Our responsibility to the future

Peter Davies was invited by the Oxford Martin School at Oxford University to contribute to their conference on “How can institutional mechanisms safeguard tomorrow, today?”

The conference marked the 12 months anniversary of the influential report from Oxford Martin Commission for Future Generations, “Now for Long Term”, and brought together a range of speakers and delegates to review progress. The report was influential in providing evidence and recommendations that helped to shape our Well-being of Future Generations Bill, so it was a good opportunity to update on progress.

The report of the Oxford Martin Commission has been showcased in 34 events in 14 countries and endorsed by a range of world leaders with over 1 million downloads. The Commission is pursuing a number of recommendations, notably from the perspective of the Well-being of Future Generations Bill, an Index on the Long Term in partnership with OECD.

The seminar reiterated key themes in the report – the nature of short term accountability through democratic system  and the need for a long term framework if we are going to deal with the major intergenerational challenges . It was reassuring  that many of the solutions reflect the mechanisms that are incorporated in the Well-being of Future Generations  Bill and encouraging that delegates were so positive about the legislative proposals we are taking forward.

Simon Caney, Co-Director of the Oxford Martin School, set out the diversity of drivers for short termism and the diversity of responses that can improve long term planning, setting out three specific proposals designed to address the issue that the long term is “out of sight and out of mind”: 

  1.  A mandatory State of the UK report, incorporating public engagement and a focus on
  2. future– short term is out of sight out of mind – so need to build in systems to tackle.
  3. A  Select Committee for Future to put the future at heart of present, drawing on the example of Finland.
  4. Audit systems that incentivise a concern for the long term, such as through “Commitment Accounting” which would measure “committed emissions” as long term impact of investment, or longer term benefits from commitments  in preventative action, critically extending the timescale for auditing for impact over 5 , 10 , 15 years etc.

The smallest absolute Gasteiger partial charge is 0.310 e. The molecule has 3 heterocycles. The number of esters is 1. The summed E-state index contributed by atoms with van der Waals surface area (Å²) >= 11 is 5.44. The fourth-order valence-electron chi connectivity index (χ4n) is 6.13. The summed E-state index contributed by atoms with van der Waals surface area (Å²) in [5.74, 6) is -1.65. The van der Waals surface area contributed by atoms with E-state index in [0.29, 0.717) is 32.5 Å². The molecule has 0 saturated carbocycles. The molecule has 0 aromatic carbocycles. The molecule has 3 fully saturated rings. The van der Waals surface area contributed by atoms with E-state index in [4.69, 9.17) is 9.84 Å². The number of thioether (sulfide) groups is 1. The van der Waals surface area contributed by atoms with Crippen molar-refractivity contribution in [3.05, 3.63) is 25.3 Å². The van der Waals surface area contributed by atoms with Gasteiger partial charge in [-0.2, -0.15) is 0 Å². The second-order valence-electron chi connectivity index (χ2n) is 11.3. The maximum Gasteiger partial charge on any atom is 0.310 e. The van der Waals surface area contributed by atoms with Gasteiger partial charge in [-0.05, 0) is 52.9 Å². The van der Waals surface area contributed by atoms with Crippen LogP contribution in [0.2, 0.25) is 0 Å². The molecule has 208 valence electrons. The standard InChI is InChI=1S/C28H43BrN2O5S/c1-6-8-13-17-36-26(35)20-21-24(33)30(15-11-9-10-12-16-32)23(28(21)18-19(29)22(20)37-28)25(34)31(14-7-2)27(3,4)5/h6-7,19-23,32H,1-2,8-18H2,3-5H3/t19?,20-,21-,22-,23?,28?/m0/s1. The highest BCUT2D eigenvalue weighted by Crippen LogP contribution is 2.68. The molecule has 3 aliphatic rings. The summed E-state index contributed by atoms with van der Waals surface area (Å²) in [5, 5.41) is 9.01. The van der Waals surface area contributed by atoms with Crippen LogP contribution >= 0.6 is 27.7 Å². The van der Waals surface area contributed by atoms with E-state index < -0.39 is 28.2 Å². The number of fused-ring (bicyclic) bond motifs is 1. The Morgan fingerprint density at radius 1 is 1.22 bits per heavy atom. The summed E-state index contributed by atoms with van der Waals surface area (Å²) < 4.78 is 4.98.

Joerg Tremmel, Foundation for Rights of Future Generations, highlighted the presentism of democracies, as both voters and the elected pursue short term interests. “If a politician wants to act beyond the scope of the next election they are at a disadvantage in competition with short term focus colleagues”, while the costs of these choices are passed on to the future. 

Constitutional rights for future generations are built into the constitutions of several countries, but the evidence suggests minimal impact on key issues such as climate change. Representative bodies for Future Generations have a key role, particularly if they are embedded in the legislative process, but it is important to draw the lessons from two of the most ambitious of such bodies – Israel and Hungary which have been respectively disbanded or disempowered their futures institutions, largely as a result of powers being used to try to stop democratically passed laws or to use powers to enforce judgements which were at odds with democratic institutions. It is important that such institutions are constructive and proactive in engaging the public, reinforcing the democratic process, rather than using powers as a negative force that tries to override the will of elected bodies.

Oras Tynkkynen, Member of the Finnish Parliament and Chair of the Parliament’s Committee for the Future, set out the role of the Committee which was established in 1993, became a permanent parliamentary committee in 2000, and is made up of 17 MPs from 8 parties. The Committee acts as parliamentary think tank; stimulating futures dialogues; assessing future technology potentials, and producing futures studies and foresight reports. 

Its strengths have been a capacity to challenge conventional wisdom, operate with a high degree of autonomy, provide a locus between science and policy, and serve as living laboratory, recognising that a parliamentary body changes and learns very slowly. www.parliament.fi/futurecommittee

The excellent Catherine Pearce, World Futures Council, who has been a consistent supporter and contributor to Well-being of Future Generations Bill, provided an update for the proposal to establish a High Commissioner for Future Generations within the UN and the process  of establishing the UN Sustainable Development Goals. The SDGs represent an opportunity for a “now or never paradigm shift” as a coherent holistic programme of interconnected goals and targets that can drive transformative change and reject business as usual, but which require the necessary vision and leadership to begin connecting dots and addressing systemic challenges. She left us with a quote which sums up what we are trying to achieve: 

“We are made wise not by our recollection of the past but by our responsibility to the future?” George Bernard Shaw

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